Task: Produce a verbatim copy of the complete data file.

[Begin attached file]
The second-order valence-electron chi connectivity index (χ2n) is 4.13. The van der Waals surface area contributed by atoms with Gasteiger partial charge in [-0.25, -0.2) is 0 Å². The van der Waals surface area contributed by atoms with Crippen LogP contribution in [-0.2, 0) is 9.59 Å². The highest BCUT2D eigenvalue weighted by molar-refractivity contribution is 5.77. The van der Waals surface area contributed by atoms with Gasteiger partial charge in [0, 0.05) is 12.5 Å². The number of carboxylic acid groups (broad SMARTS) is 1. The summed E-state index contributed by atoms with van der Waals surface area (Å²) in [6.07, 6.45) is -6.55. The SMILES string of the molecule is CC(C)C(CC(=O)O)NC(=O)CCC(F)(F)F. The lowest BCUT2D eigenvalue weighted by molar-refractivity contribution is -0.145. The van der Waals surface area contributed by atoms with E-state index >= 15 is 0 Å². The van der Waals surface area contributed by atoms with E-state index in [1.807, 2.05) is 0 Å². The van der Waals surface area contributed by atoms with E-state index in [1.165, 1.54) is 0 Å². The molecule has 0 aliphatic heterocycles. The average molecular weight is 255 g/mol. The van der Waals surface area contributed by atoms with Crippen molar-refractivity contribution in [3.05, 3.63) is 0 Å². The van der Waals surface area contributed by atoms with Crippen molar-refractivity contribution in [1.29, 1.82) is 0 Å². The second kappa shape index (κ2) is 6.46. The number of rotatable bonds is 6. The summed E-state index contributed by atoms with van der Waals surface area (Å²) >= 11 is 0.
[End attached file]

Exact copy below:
The second-order valence-electron chi connectivity index (χ2n) is 4.13. The van der Waals surface area contributed by atoms with Gasteiger partial charge in [-0.25, -0.2) is 0 Å². The van der Waals surface area contributed by atoms with Crippen LogP contribution in [-0.2, 0) is 9.59 Å². The highest BCUT2D eigenvalue weighted by molar-refractivity contribution is 5.77. The van der Waals surface area contributed by atoms with Gasteiger partial charge in [0, 0.05) is 12.5 Å². The number of carboxylic acid groups (broad SMARTS) is 1. The summed E-state index contributed by atoms with van der Waals surface area (Å²) in [6.07, 6.45) is -6.55. The SMILES string of the molecule is CC(C)C(CC(=O)O)NC(=O)CCC(F)(F)F. The lowest BCUT2D eigenvalue weighted by molar-refractivity contribution is -0.145. The van der Waals surface area contributed by atoms with E-state index >= 15 is 0 Å². The van der Waals surface area contributed by atoms with E-state index in [1.807, 2.05) is 0 Å². The van der Waals surface area contributed by atoms with E-state index in [1.165, 1.54) is 0 Å². The molecule has 0 aliphatic heterocycles. The average molecular weight is 255 g/mol. The van der Waals surface area contributed by atoms with Crippen molar-refractivity contribution in [3.05, 3.63) is 0 Å². The van der Waals surface area contributed by atoms with Crippen molar-refractivity contribution in [1.29, 1.82) is 0 Å². The second kappa shape index (κ2) is 6.46. The number of rotatable bonds is 6. The summed E-state index contributed by atoms with van der Waals surface area (Å²) >= 11 is 0.